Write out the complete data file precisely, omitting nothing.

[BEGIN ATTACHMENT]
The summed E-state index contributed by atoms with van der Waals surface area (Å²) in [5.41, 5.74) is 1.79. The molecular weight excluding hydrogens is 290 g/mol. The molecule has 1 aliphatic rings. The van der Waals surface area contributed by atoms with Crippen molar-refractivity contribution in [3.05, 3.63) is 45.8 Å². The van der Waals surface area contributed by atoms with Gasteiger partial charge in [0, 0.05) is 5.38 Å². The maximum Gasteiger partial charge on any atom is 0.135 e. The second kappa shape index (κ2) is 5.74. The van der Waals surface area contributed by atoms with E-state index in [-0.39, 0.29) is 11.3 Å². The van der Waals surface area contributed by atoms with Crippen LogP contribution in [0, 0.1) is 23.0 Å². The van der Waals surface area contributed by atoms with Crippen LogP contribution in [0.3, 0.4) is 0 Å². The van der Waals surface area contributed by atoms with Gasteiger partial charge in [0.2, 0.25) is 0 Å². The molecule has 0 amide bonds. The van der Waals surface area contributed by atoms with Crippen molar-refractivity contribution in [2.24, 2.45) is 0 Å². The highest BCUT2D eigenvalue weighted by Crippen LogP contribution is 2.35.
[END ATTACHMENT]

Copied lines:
The summed E-state index contributed by atoms with van der Waals surface area (Å²) in [5.41, 5.74) is 1.79. The molecular weight excluding hydrogens is 290 g/mol. The molecule has 1 aliphatic rings. The van der Waals surface area contributed by atoms with Crippen molar-refractivity contribution in [3.05, 3.63) is 45.8 Å². The van der Waals surface area contributed by atoms with Gasteiger partial charge in [0, 0.05) is 5.38 Å². The maximum Gasteiger partial charge on any atom is 0.135 e. The second kappa shape index (κ2) is 5.74. The van der Waals surface area contributed by atoms with E-state index in [-0.39, 0.29) is 11.3 Å². The van der Waals surface area contributed by atoms with Crippen LogP contribution in [0, 0.1) is 23.0 Å². The van der Waals surface area contributed by atoms with Crippen LogP contribution in [0.3, 0.4) is 0 Å². The van der Waals surface area contributed by atoms with Gasteiger partial charge in [0.2, 0.25) is 0 Å². The molecule has 0 amide bonds. The van der Waals surface area contributed by atoms with Crippen molar-refractivity contribution in [2.24, 2.45) is 0 Å². The highest BCUT2D eigenvalue weighted by Crippen LogP contribution is 2.35.